A second Amorphophallus titanum has bloomed at the Missouri Botanical Garden. It’s known as the titan arum – the flower can reach over six feet tall – or the “corpse flower” for its strong smell of rotting meat. The odor attracts flies, which help pollinate the plant.
The corpse flower can go for years without blooming. When it does, the flower lasts just a few days. Fewer than 160 are known to have bloomed worldwide, in the almost 120 years since the plant was identified by scientists in Sumatra.
Republican businessman Dave Spence has been touting his record creating jobs while campaigning to become Missouri governor. Yet records obtained by The Associated Press show Spence's business had to repay $75,000 of incentives to New York after not meeting a job target.
The failed business venture occurred in the mid-2000s. Spence's campaign says New York was a poor place to do business and that Missouri is in similarly poor shape under Democratic Gov. Jay Nixon.
Among the dozens of athletes hoping to leap, throw or run their way to London as part of the U.S. track and field team is 24-year-old runner Shannon Leinert.
Leinert, who will compete in the 800-meter dash, has dreamed of the Olympics since she was 10 and winning races in St. Louis, her hometown. If that weren't enough, she's also working on a doctoral degree in special education.
Rachel Otwell contributed reporting from Springfield, Ill.
Illinois Gov. Pat Quinn made it official on Tuesday - he will close two state prisons, including the state's supermax facility in Tamms.
Rep. Brandon Phelps, of Harrisburg, says he received a brief memo from Quinn, saying that Tamms and a prison in Dwight will close, as well as juvenile detention centers in Joliet and Murphysboro. That's despite legislators including money in the 2013 budget for the facilities.
There usually isn't much of a market for old streetcars, many of which were built in the 1920s. And the ones you can find are usually in pretty bad shape.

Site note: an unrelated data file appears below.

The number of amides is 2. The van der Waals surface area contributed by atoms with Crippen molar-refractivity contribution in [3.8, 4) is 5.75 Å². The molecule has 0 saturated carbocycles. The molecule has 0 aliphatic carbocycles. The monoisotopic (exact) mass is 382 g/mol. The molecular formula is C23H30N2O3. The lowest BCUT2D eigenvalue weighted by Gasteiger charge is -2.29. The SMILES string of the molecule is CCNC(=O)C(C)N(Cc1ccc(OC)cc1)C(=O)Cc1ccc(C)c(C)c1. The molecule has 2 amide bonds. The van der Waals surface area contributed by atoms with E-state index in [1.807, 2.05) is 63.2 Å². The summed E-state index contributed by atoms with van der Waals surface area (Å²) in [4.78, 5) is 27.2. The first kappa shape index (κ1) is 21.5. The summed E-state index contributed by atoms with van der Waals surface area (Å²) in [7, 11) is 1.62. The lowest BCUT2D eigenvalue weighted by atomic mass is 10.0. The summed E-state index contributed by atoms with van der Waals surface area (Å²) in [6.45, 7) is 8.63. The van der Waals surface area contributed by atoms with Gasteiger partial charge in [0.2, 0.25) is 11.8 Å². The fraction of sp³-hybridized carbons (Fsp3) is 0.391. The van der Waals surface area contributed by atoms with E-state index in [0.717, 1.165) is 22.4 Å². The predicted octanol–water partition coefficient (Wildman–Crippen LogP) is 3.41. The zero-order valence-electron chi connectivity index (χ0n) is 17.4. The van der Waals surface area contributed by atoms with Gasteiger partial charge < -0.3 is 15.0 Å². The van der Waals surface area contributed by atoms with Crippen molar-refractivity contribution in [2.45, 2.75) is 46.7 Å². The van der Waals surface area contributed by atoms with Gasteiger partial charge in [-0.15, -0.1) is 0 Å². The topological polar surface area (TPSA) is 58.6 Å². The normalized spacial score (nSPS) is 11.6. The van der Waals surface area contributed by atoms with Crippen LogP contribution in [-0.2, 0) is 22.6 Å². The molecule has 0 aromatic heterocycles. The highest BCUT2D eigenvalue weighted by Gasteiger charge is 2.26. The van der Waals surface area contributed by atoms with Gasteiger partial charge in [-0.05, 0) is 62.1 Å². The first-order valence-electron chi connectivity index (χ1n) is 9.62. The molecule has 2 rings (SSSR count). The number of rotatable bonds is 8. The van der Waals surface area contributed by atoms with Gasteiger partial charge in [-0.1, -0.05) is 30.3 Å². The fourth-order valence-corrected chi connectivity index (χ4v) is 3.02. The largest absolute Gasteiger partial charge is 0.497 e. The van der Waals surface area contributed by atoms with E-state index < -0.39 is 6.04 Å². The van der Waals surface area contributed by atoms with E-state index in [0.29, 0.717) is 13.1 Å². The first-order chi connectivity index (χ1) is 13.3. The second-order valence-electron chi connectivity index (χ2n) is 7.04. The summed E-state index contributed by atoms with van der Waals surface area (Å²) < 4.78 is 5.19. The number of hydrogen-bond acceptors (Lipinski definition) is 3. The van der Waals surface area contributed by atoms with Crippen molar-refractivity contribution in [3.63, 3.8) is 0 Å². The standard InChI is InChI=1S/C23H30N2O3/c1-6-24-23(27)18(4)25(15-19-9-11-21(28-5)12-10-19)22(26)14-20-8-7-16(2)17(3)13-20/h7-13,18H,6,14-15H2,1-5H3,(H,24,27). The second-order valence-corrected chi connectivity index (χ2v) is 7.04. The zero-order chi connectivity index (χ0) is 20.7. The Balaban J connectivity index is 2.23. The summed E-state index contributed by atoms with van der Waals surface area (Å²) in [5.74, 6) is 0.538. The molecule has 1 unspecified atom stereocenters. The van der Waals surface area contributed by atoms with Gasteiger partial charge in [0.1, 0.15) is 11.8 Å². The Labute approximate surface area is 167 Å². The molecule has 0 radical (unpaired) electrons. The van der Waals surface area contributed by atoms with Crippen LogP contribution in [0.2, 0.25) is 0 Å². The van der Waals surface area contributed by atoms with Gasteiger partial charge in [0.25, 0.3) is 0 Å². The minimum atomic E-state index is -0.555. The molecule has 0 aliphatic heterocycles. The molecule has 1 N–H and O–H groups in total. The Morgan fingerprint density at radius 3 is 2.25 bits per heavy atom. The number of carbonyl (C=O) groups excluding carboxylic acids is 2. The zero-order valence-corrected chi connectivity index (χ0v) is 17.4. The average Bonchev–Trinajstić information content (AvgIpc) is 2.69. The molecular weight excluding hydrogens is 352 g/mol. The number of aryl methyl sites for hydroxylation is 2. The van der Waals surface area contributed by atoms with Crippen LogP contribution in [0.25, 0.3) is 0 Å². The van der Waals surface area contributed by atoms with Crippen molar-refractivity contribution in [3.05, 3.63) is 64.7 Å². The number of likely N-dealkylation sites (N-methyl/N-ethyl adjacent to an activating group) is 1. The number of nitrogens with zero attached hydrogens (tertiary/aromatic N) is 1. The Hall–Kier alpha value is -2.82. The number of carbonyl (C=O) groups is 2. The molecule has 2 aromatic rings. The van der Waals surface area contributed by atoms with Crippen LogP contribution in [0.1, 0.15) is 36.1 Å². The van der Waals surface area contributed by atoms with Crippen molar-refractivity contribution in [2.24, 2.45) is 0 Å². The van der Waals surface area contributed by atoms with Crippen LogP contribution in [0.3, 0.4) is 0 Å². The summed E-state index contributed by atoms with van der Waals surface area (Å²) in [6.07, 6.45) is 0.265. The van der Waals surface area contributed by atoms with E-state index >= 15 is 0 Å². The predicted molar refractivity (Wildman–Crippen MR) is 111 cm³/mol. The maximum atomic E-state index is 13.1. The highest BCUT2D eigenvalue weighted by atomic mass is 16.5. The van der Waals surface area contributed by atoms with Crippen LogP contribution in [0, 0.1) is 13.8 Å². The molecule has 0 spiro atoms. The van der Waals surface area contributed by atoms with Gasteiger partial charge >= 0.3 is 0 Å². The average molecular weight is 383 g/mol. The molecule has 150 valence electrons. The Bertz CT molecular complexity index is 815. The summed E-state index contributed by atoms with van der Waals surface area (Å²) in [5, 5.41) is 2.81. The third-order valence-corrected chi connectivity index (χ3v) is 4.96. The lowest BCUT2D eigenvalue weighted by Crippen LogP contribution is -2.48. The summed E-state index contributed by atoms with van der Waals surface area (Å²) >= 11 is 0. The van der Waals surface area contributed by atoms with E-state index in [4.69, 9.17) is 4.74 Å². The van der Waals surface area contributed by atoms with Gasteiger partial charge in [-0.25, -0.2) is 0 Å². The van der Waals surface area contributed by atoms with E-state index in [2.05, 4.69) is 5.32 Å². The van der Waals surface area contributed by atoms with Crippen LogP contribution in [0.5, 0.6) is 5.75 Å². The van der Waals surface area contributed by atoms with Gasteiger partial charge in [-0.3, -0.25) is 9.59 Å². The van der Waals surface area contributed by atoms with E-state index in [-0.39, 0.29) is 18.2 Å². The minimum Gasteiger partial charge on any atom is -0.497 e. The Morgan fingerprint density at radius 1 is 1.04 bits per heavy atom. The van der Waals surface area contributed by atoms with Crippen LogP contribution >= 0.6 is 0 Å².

So when officials from the Loop Trolley project got a tip that five well-maintained cars were sitting in storage in Seattle, they headed west to investigate - and liked what they saw, said project manager Doug Campion.
"The fact that it's a full fleet, my goodness," Campion said. "This could be very good for us, very helpful."
St. Louis needs more immigrants. That’s the gist of a new report from St. Louis University.
Professor Jack Strauss presented the findings of his study Tuesday to city and county leaders, including St. Louis mayor Francis Slay and St. Louis County Executive Charlie Dooley, at a regional economic development conference.
At about 4.5 percent, Strauss says St. Louis has the lowest rate of immigration among the nation’s largest 20 cities.
Construction at the Birds Point-New Madrid Levee has come to a halt - a contractor protested the Army Corps of Engineers' bid process.
A&M Engineering and Environmental Services, from Tulsa, Oklahoma challenged the Corps’ decision to award the $2.4 million contract to rebuild the upper crevasse to Young’s General Contracting, from Poplar Bluff. Corps spokesperson Jim Pogue says the Corps must now go through a thorough review process.
A refugee from Somalia who worked as an airport cab driver in St. Louis has been sentenced to more than 13 years in prison for providing money to a terrorist organization in Somalia.
The sentence for 31-year-old Mohamud Abdi Yusuf was handed down today in U.S. District Court in St. Louis. He pleaded guilty in November, admitting that he raised nearly $6,000 for al-Shabab, which was trying to overthrow the provisional government in Somalia.
According to the Missouri State Archives, Juneteenth is officially recognized today in 41 states, including Missouri.
NPR Music provides this selection of "five recordings, picked by five musicians, which represent the triumphs and tribulations within the freedom struggle."
Today, June 19, is a holiday known as Juneteenth - the oldest commemoration of slavery's end. Though the Emancipation Proclamation declared the freedom of slaves in Confederate states on Jan. 1, 1963, it was only on June 19, 1865 (months after Confederate forces had surrendered) that Union soldiers landed at Galveston, Texas, to spread news of the war's end, and to enforce the proclamation in Texas.